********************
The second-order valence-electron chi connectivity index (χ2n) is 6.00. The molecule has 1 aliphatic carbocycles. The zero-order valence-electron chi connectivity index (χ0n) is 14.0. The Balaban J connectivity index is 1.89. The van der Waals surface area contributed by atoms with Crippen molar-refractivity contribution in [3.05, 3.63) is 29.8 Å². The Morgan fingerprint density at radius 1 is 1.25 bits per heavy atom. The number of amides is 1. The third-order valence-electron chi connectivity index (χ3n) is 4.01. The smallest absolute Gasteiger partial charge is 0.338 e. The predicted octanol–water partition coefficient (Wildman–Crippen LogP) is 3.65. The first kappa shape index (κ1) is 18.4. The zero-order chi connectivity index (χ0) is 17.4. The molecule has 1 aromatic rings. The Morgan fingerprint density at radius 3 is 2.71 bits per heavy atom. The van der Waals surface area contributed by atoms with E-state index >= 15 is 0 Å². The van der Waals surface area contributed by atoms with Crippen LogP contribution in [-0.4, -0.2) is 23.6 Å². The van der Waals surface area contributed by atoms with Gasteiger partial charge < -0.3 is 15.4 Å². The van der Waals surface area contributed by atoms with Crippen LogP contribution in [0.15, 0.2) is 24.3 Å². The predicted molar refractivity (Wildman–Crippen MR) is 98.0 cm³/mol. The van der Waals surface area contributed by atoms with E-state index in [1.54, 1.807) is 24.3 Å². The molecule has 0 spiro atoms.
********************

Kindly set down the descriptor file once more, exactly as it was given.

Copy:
The second-order valence-electron chi connectivity index (χ2n) is 6.00. The molecule has 1 aliphatic carbocycles. The zero-order valence-electron chi connectivity index (χ0n) is 14.0. The Balaban J connectivity index is 1.89. The van der Waals surface area contributed by atoms with Crippen molar-refractivity contribution in [3.05, 3.63) is 29.8 Å². The Morgan fingerprint density at radius 1 is 1.25 bits per heavy atom. The number of amides is 1. The third-order valence-electron chi connectivity index (χ3n) is 4.01. The smallest absolute Gasteiger partial charge is 0.338 e. The predicted octanol–water partition coefficient (Wildman–Crippen LogP) is 3.65. The first kappa shape index (κ1) is 18.4. The zero-order chi connectivity index (χ0) is 17.4. The molecule has 1 aromatic rings. The Morgan fingerprint density at radius 3 is 2.71 bits per heavy atom. The van der Waals surface area contributed by atoms with E-state index >= 15 is 0 Å². The van der Waals surface area contributed by atoms with Crippen LogP contribution in [-0.4, -0.2) is 23.6 Å². The van der Waals surface area contributed by atoms with Gasteiger partial charge < -0.3 is 15.4 Å². The van der Waals surface area contributed by atoms with Crippen LogP contribution in [0.15, 0.2) is 24.3 Å². The predicted molar refractivity (Wildman–Crippen MR) is 98.0 cm³/mol. The van der Waals surface area contributed by atoms with E-state index in [1.54, 1.807) is 24.3 Å². The molecule has 0 spiro atoms.